I still want what I’ve always wanted. I want to fly away and find new worlds, and meet new people and build new bridges. I still want world peace. I still want my very own adventure that has nothing to do with taking care of people. Perspective has changed my time, my color, my life… but most certainly not my hope. And not my dreams.

So send in the clowns, because I plan to make a circus of this present graveyard.

Come with me… let’s be carnies.

Wednesday, June 16, 2010

Hospitals, Gay-dars, and Friends

Well so so much has happened, so I am going to start in the middle and work out. I think that is the only healthy path.

Dad's surgery went well, but oh it was SO long. I was there for almost 17 hours. But we made it through and dad is in the ICU getting lots of rest. Now we wait to find out how recovery goes and if the cancer has spread. We pray that he can give up cigarettes completely and never drink again. We wish that we knew how to make things move faster with the State for funding. We worry that no matter how much we do it still won't be enough.

The day of the surgery was, for me, a very new experience. Peter and I went in with dad at first and all was fine. It still didn't register that that would be the last I would hear of his voice. I didn't get that until after the surgery. I knew it in my head, but hadn't accepted it. Bryce showed up around 9 and we played cribbage and other games for hours. Katie V. showed up with lunch around noon, and I loved her company. Russ and Tirell showed up around 3 and kept Peter company. Auntie Jeanette came around 3 and played more games with Bryce and I.

Bryce is a friend of mine, but never have I had a person so support me on such a hard day. He was there for me. and just me. That was weird. And amazing. And if his mother ever had a chance to read this I would tell her that she raised one of the finest men I've met. He stayed with me the whole day, drove me home, let me cry, let me nearly pass out, kept me from passing out, and even let me sleep. Seriously. I have been blessed with some awesome friends.

Last week, I yanked a gay man out of the closet. Now I dated this gay man about a year ago. I didn't know he was gay. He did not alert my gay-dar in the slightest. I just couldn't make chemistry happen so I stopped dating him. As the next few months passed, I just didn't get it. Then it hit me one night, and I couldn't let it rest. All this year I have been hinting, trying to get him to admit it to me, while simultaneously avoiding any other dates he asked me on. This time I couldn't avoid him any longer. I told him I wouldn't go on a date, but we could have dinner as friends. I didn't intend to yell at him. I didn't intend to talk about his sexuality, but he brought up gay men and something in me snapped. In the middle of my favorite bar, I went off! on him. I yelled about how people should not lie about their sexual orientation, how people should not keep things like that a secret. I mean I get it. I understand why you would not want people to know, but really, it is so frustrating. Especially when the guy is just trying to use you as his beard. I am getting angry again. Needless to say, he told me the truth.... he's Bi. Which is not the same as gay. Okay.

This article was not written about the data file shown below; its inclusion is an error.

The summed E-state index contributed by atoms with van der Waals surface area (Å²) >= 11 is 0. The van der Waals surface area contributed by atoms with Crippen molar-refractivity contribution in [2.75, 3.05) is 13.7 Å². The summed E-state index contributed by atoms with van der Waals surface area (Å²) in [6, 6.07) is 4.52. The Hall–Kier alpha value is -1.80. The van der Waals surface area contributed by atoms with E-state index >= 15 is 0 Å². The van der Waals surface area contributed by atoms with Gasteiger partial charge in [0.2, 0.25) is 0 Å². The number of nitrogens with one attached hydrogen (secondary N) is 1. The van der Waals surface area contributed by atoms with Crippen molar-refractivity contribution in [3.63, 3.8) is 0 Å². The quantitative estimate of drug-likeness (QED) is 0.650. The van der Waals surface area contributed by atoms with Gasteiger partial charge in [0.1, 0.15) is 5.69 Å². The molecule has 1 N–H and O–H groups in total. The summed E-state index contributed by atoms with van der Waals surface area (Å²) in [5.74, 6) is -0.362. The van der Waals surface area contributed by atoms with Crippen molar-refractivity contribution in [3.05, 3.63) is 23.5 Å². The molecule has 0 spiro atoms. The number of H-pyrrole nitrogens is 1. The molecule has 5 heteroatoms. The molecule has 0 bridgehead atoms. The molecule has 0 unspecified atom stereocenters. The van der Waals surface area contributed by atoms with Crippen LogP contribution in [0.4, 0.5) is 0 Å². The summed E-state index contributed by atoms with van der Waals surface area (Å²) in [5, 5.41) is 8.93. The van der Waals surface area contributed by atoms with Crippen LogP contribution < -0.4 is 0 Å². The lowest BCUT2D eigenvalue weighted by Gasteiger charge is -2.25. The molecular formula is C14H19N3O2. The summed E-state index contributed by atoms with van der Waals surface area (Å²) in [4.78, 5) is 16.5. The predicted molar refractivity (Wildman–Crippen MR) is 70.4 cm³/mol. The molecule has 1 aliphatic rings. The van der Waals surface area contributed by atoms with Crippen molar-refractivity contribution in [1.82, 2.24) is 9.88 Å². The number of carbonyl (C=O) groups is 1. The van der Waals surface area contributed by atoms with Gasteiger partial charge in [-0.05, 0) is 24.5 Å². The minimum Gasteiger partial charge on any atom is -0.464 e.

I have to go off and sign some more papers, and be with my dad. I hope your week is as productive as mine.

Friday, June 4, 2010

The Cancer

Well my father has cancer. We've been going to appointment after appointment for weeks and weeks now, waiting to find out exactly what that means. Here's what that means:

On June 14th, he will undergo a full laryngectomy, which will remove his larynx, his vocal chords, and the lymph nodes in his throat, as well as reconstruct the way his esophagus and airway function. He will no longer breath through the same hole which he eats through. He will have a stoma in his throat through which he will breath, effectively cutting off his ability to smell, which will then also affect his ability to taste. The worst part is that he will entirely lose his ability to speak. Completely. We will eventually get him a machine that he holds in his hand and puts up to his throat which will create sound waves/vibrations in his throat that he can manipulate to make words, sounding a little like Darth Vader. Until we can afford one of those, he will use a pen and paper. I think I am most sad about this.

After the laryngectomy, he will be in the hospital for 10ish days to recover. From there he will move into a nursing facility to recover, where he will stay throughout the entirety of his radiation treatment. This is the most wonderful news we could have received. I had no idea what I was going to do with him during those three terrible months, but the hospital came through and gave us a social worker who will help. I love the hospital. I literally cried when they told me.

I don't know what will happen after radiation. I do know that he has a 40% chance of surviving the next 5 years. Those are apparently really great odds. They don't look great to me. 40% is failing. I hate failing.

I am surprised by how okay I am. Until this week, it was harder, but now that I know the game plan, I am doing much better. I still have a lot of work to do on his financial aid status, but I am doing okay.

Here's hoping that all of this will end well. And that someday it will actually end.